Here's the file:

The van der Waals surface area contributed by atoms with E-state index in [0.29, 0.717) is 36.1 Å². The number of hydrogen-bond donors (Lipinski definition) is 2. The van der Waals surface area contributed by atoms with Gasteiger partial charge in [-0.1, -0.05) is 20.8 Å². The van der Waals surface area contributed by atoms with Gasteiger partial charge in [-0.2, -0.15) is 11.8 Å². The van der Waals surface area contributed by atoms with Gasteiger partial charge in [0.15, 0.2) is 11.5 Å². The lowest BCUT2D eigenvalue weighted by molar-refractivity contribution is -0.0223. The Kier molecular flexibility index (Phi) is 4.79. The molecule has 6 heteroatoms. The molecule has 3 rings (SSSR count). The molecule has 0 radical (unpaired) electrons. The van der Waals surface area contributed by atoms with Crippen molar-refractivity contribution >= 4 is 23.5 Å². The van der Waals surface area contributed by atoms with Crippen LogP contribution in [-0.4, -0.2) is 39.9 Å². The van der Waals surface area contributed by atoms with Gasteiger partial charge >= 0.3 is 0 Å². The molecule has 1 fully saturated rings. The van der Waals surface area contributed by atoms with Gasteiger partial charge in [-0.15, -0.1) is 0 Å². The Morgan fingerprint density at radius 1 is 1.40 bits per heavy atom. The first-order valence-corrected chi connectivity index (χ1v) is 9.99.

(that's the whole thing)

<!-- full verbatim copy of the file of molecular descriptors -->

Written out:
The van der Waals surface area contributed by atoms with E-state index in [0.29, 0.717) is 36.1 Å². The number of hydrogen-bond donors (Lipinski definition) is 2. The van der Waals surface area contributed by atoms with Gasteiger partial charge in [-0.1, -0.05) is 20.8 Å². The van der Waals surface area contributed by atoms with Gasteiger partial charge in [-0.2, -0.15) is 11.8 Å². The van der Waals surface area contributed by atoms with Gasteiger partial charge in [0.15, 0.2) is 11.5 Å². The lowest BCUT2D eigenvalue weighted by molar-refractivity contribution is -0.0223. The Kier molecular flexibility index (Phi) is 4.79. The molecule has 6 heteroatoms. The molecule has 3 rings (SSSR count). The molecule has 0 radical (unpaired) electrons. The van der Waals surface area contributed by atoms with Crippen molar-refractivity contribution >= 4 is 23.5 Å². The van der Waals surface area contributed by atoms with Crippen LogP contribution in [-0.4, -0.2) is 39.9 Å². The van der Waals surface area contributed by atoms with Gasteiger partial charge >= 0.3 is 0 Å². The molecule has 1 fully saturated rings. The van der Waals surface area contributed by atoms with Gasteiger partial charge in [-0.15, -0.1) is 0 Å². The Morgan fingerprint density at radius 1 is 1.40 bits per heavy atom. The first-order valence-corrected chi connectivity index (χ1v) is 9.99.